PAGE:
By Andy Delaney
Three opinions issued this Friday the 13th.
First up is a likely future bar exam question dealing with real estate. Back in the ‘50s, some folks deeded property to the Town of Albany for the purpose of “4-H recreational and forestry purposes.” There was a clause in the deed that said, arguably, if the town tries to use the property in any other way, then the owners’ heirs would have the “right to re-enter and repossess” the land upon demand. All was quiet until 2018 when the town hired a logger to clear the land, a neighbor sued, an heir got joined, and the trial court found the deed reasoned that the logging was not for 4-H purposes and therefore, the land reverted to the heir (who’d filed a cross claim arguing the same) and granted summary judgment in favor of the heir. On appeal, SCOV reasons that we’re not quite there yet and that the logging was not necessarily a prohibited use under the deed, so back to the trial court it goes. If you like discussions about how “the fee simple subject to condition subsequent and the determinable fee are similar estates,” then this one is for you. Sanville v. Albany, 2022 VT 22.
Second, we have an alphabet soup of employment law—FEPA, PFLA, FMLA, and WC. Plaintiff started working for Mack in 1996 as a molder. She injured her left knee outside of work in 2015 and took some time off under Vermont’s Parental and Family Leave Act (PFLA) and the federal Family and Medical Leave Act—a concurrent PFLA/FMLA leave. When she returned to work, she had a doctor’s note that said she could lift “frequently” or 34-66% of the workday. Her job required frequent lifting. An hour into her third shift back, she left because of knee pain and didn’t return to work for more than a month. When she came back, she had a four-hours-a-day doctor’s note. The company put her in a new position as a finisher and she did the four-hour-a-day thing for a couple months. She went back full-time in the finisher’s position for about six months until she tweaked her knee again. She came back with a light-duty doctor’s note, but the company claimed it didn’t have anything for her, so she punched out and went home. A week later, the company sent her a letter saying she’d exhausted her leave time and needed to fill out paperwork. Plaintiff applied for worker’s comp and nine days later she got fired, more or less. She filed several claims, eventually, but the retaliation (FMLA/PFLA and worker’s comp) and reasonable-accommodation claims were what stuck around when it got to summary-judgment time. Ultimately, the trial court granted summary judgement to employer, concluding that although plaintiff made out prima facie claims, employer offered legitimate, nondiscriminatory reasons for terminating plaintiff’s employment, and plaintiff failed to demonstrate that those reasons were pretextual.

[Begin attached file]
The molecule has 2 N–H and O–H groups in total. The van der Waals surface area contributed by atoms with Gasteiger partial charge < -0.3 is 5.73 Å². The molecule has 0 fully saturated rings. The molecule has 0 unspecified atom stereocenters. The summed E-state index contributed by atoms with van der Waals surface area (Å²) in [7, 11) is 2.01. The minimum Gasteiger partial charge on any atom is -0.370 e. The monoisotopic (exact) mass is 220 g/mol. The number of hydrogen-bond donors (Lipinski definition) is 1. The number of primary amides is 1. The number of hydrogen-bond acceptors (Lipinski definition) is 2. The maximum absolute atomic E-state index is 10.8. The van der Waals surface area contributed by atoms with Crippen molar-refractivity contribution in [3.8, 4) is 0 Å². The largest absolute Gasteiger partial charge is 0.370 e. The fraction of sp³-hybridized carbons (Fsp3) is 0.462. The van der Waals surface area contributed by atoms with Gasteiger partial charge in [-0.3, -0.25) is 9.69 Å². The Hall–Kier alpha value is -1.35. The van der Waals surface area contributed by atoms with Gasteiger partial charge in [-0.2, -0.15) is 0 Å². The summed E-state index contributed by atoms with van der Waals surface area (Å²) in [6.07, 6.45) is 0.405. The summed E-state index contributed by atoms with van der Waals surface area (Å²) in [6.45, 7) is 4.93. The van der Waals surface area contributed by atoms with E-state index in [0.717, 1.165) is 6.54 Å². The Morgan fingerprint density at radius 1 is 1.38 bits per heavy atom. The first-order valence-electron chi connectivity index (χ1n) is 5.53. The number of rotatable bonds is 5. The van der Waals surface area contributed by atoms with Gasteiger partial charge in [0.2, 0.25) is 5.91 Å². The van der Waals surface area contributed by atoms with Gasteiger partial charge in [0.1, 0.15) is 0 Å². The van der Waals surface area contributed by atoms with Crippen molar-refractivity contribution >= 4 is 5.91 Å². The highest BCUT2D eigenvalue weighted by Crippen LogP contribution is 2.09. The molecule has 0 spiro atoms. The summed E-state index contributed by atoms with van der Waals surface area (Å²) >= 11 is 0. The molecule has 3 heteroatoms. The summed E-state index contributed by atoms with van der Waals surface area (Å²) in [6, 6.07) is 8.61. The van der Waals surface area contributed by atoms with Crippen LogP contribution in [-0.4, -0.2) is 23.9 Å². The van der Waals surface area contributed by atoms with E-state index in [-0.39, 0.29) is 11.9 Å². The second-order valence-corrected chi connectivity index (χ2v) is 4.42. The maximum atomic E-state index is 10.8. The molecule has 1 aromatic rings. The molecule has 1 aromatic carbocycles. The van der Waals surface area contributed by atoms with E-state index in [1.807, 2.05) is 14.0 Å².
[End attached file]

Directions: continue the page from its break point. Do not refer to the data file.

On appeal, SCOV concludes that the trial court was justified in granting summary judgment. There are a few things worth noting, however. One, plaintiff had an affidavit from a coworker about light-duty work. SCOV spends a fair amount of ink explaining why the affidavit was too vague to create a triable issue of fact. Now, I’m just a simple country lawyer, but last I knew, the standard for summary judgment required taking the evidence in the light most favorable to the non-moving party. Seems odd here. Two, it seems that SCOV analyzes the facts in such a way as to deprive plaintiff of “all reasonable doubts and inferences”—for example, SCOV reasons that the timing of plaintiff’s firing (when as a 19.5-year employee, she was just about to accrue another 11.9 weeks of medical leave time) does not raise any inference of pretext. On the notice issue for reasonable accommodation, SCOV appears to fault plaintiff for not requesting accommodation when her doctor’s note could be construed as providing notice of a need for accommodation. I could be wrong, but it seems to me that there’s a bit of judicial factfinding that a reasonable person might consider outside the realm of the summary-judgment standard of review. Just sayin’. Gates v. Mack Molding Company, Inc., 2022 VT 24.
Finally, we have a decision where my partner Charlie decided to title himself “supervising attorney” for writing the brief. Goofball. This is a family-law case and the lengthiest discussion is about whether it’s appropriate for a court-appointed attorney for the child to participate and cross examine at a hearing over mom’s objections. The bottom line is that SCOV concludes that the participation of son’s attorney was fine and helped get to the truth of the case. There are a number of other issues but because my firm was involved in this case, I try to avoid too much public commentary. SCOV affirms the trial court. Vance v. Locke, 2022 VT 23.